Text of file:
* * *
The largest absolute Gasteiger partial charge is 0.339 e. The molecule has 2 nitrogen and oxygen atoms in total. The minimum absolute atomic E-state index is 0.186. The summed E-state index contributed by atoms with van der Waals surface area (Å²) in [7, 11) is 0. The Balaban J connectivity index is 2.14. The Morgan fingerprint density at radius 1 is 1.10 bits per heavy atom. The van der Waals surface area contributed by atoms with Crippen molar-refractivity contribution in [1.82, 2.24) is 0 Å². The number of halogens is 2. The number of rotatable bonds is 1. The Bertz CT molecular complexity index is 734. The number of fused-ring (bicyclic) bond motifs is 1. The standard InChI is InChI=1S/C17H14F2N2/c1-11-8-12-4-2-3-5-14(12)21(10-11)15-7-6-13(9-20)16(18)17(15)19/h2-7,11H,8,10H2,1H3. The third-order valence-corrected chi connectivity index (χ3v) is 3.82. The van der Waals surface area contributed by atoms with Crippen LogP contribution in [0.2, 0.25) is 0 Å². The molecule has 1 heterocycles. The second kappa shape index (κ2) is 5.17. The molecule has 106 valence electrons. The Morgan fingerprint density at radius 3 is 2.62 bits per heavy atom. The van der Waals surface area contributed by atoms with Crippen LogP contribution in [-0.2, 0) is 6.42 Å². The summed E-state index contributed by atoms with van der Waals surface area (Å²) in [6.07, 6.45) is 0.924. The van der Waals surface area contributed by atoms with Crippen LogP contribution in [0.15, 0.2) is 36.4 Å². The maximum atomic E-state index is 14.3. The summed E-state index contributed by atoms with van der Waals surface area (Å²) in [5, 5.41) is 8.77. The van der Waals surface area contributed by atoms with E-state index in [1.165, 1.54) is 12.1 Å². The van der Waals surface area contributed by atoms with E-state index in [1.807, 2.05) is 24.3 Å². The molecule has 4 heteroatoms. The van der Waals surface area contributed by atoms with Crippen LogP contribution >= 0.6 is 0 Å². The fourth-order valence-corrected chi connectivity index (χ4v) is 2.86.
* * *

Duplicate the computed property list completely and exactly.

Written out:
The largest absolute Gasteiger partial charge is 0.339 e. The molecule has 2 nitrogen and oxygen atoms in total. The minimum absolute atomic E-state index is 0.186. The summed E-state index contributed by atoms with van der Waals surface area (Å²) in [7, 11) is 0. The Balaban J connectivity index is 2.14. The Morgan fingerprint density at radius 1 is 1.10 bits per heavy atom. The van der Waals surface area contributed by atoms with Crippen molar-refractivity contribution in [1.82, 2.24) is 0 Å². The number of halogens is 2. The number of rotatable bonds is 1. The Bertz CT molecular complexity index is 734. The number of fused-ring (bicyclic) bond motifs is 1. The standard InChI is InChI=1S/C17H14F2N2/c1-11-8-12-4-2-3-5-14(12)21(10-11)15-7-6-13(9-20)16(18)17(15)19/h2-7,11H,8,10H2,1H3. The third-order valence-corrected chi connectivity index (χ3v) is 3.82. The van der Waals surface area contributed by atoms with Crippen LogP contribution in [0.2, 0.25) is 0 Å². The molecule has 1 heterocycles. The second kappa shape index (κ2) is 5.17. The molecule has 106 valence electrons. The Morgan fingerprint density at radius 3 is 2.62 bits per heavy atom. The van der Waals surface area contributed by atoms with Crippen LogP contribution in [-0.2, 0) is 6.42 Å². The summed E-state index contributed by atoms with van der Waals surface area (Å²) in [6.07, 6.45) is 0.924. The van der Waals surface area contributed by atoms with Crippen LogP contribution in [0.15, 0.2) is 36.4 Å². The maximum atomic E-state index is 14.3. The summed E-state index contributed by atoms with van der Waals surface area (Å²) in [5, 5.41) is 8.77. The van der Waals surface area contributed by atoms with E-state index in [1.165, 1.54) is 12.1 Å². The van der Waals surface area contributed by atoms with E-state index in [1.807, 2.05) is 24.3 Å². The molecule has 4 heteroatoms. The van der Waals surface area contributed by atoms with Crippen LogP contribution >= 0.6 is 0 Å². The fourth-order valence-corrected chi connectivity index (χ4v) is 2.86.